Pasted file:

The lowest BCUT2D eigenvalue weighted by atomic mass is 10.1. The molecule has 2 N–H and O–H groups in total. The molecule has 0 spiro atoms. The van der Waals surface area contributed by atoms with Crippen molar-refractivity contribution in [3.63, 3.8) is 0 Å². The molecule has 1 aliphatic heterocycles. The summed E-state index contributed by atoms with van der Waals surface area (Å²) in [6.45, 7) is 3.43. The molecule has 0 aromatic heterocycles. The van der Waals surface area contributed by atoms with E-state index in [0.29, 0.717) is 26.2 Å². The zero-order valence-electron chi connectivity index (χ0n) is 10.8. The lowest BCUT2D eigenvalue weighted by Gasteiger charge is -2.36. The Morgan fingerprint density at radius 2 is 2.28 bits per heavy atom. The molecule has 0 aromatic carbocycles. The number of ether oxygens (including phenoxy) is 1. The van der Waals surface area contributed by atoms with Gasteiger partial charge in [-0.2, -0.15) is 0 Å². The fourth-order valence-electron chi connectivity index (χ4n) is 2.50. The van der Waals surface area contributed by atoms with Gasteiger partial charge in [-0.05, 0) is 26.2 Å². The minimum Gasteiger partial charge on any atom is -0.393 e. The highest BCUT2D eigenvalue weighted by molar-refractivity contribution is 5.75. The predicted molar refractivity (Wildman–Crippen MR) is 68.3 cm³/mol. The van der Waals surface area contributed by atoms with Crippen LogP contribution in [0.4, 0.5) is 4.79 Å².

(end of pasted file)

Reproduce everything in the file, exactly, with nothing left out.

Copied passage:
The lowest BCUT2D eigenvalue weighted by atomic mass is 10.1. The molecule has 2 N–H and O–H groups in total. The molecule has 0 spiro atoms. The van der Waals surface area contributed by atoms with Crippen molar-refractivity contribution in [3.63, 3.8) is 0 Å². The molecule has 1 aliphatic heterocycles. The summed E-state index contributed by atoms with van der Waals surface area (Å²) in [6.45, 7) is 3.43. The molecule has 0 aromatic heterocycles. The van der Waals surface area contributed by atoms with E-state index in [0.29, 0.717) is 26.2 Å². The zero-order valence-electron chi connectivity index (χ0n) is 10.8. The lowest BCUT2D eigenvalue weighted by Gasteiger charge is -2.36. The Morgan fingerprint density at radius 2 is 2.28 bits per heavy atom. The molecule has 0 aromatic carbocycles. The number of ether oxygens (including phenoxy) is 1. The van der Waals surface area contributed by atoms with Gasteiger partial charge in [-0.2, -0.15) is 0 Å². The fourth-order valence-electron chi connectivity index (χ4n) is 2.50. The van der Waals surface area contributed by atoms with Gasteiger partial charge in [-0.05, 0) is 26.2 Å². The minimum Gasteiger partial charge on any atom is -0.393 e. The highest BCUT2D eigenvalue weighted by molar-refractivity contribution is 5.75. The predicted molar refractivity (Wildman–Crippen MR) is 68.3 cm³/mol. The van der Waals surface area contributed by atoms with Crippen LogP contribution in [0.4, 0.5) is 4.79 Å².